In In re Gadlin, the Supreme Court today strikes down Department of Corrections and Rehabilitation regulations that exclude from parole eligibility all inmates who have past or current convictions requiring sex offender registration.  The court’s unanimous opinion by Chief Justice Tani Cantil-Sakauye holds such a conviction can’t disqualify those who, because they are currently imprisoned for nonviolent felonies, are otherwise entitled to parole consideration under Proposition 57, a 2016 initiative sponsored by then-Governor Jerry Brown to amend the state constitution (see here).

The court concludes, “nonviolent offender parole eligibility must be based on an inmate’s current conviction” and “an inmate may not be excluded from nonviolent offender parole consideration based on a current conviction for a registerable felony offense that the Department’s regulations have defined as nonviolent.”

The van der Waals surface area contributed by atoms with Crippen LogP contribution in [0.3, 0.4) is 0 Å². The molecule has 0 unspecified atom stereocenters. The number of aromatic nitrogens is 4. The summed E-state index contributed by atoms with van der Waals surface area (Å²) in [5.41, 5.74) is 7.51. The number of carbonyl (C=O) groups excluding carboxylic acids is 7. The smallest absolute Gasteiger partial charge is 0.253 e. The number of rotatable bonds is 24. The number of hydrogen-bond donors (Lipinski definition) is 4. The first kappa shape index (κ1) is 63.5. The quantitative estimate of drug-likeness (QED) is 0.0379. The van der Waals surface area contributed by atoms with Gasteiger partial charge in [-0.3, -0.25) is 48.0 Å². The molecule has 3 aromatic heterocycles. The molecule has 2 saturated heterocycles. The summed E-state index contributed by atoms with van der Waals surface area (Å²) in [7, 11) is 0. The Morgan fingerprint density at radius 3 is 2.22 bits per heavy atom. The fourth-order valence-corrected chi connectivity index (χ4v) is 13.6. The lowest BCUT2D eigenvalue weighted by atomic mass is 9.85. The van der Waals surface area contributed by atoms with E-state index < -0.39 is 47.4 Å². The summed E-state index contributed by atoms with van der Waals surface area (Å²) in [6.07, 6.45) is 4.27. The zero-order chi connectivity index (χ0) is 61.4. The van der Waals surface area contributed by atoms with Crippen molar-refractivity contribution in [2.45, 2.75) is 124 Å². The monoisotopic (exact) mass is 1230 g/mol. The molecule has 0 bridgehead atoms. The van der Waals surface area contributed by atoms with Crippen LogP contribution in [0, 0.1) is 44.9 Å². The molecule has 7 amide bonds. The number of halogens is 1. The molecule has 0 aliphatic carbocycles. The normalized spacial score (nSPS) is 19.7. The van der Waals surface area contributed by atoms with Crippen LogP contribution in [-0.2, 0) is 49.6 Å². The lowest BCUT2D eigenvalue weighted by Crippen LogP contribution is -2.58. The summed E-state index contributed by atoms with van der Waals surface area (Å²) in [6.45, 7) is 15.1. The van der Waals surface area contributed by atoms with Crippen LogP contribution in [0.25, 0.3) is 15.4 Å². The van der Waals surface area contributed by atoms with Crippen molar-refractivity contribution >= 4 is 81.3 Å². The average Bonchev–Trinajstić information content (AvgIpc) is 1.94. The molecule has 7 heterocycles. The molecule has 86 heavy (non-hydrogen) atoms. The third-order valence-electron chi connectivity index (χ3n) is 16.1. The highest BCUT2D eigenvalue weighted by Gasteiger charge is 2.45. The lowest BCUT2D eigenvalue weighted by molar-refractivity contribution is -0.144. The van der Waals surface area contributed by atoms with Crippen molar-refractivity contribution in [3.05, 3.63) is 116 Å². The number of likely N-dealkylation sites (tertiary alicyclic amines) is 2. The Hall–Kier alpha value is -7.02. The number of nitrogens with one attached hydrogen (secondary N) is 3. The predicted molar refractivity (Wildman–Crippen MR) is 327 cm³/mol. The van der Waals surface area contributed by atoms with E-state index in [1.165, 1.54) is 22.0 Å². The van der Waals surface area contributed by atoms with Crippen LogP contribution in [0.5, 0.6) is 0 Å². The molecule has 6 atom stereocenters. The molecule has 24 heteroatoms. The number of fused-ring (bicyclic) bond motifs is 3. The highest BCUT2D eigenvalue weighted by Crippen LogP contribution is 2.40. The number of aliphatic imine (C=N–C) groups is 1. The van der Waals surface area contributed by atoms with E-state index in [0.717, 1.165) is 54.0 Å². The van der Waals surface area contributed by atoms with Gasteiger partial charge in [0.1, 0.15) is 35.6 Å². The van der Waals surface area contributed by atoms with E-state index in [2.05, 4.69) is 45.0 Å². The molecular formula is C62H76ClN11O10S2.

The court stresses that Proposition 57 and the court’s opinion concern only eligibility for parole evaluation and “does not require the release of any inmate.”

The court affirms the Second District, Division Five, Court of Appeal.

[July 16, 2021 update:  Supreme Court grant-and-transfer order in subsequent writ proceeding to determine whether Gadlin should now have a nonviolent offender parole hearing.  (See here.)]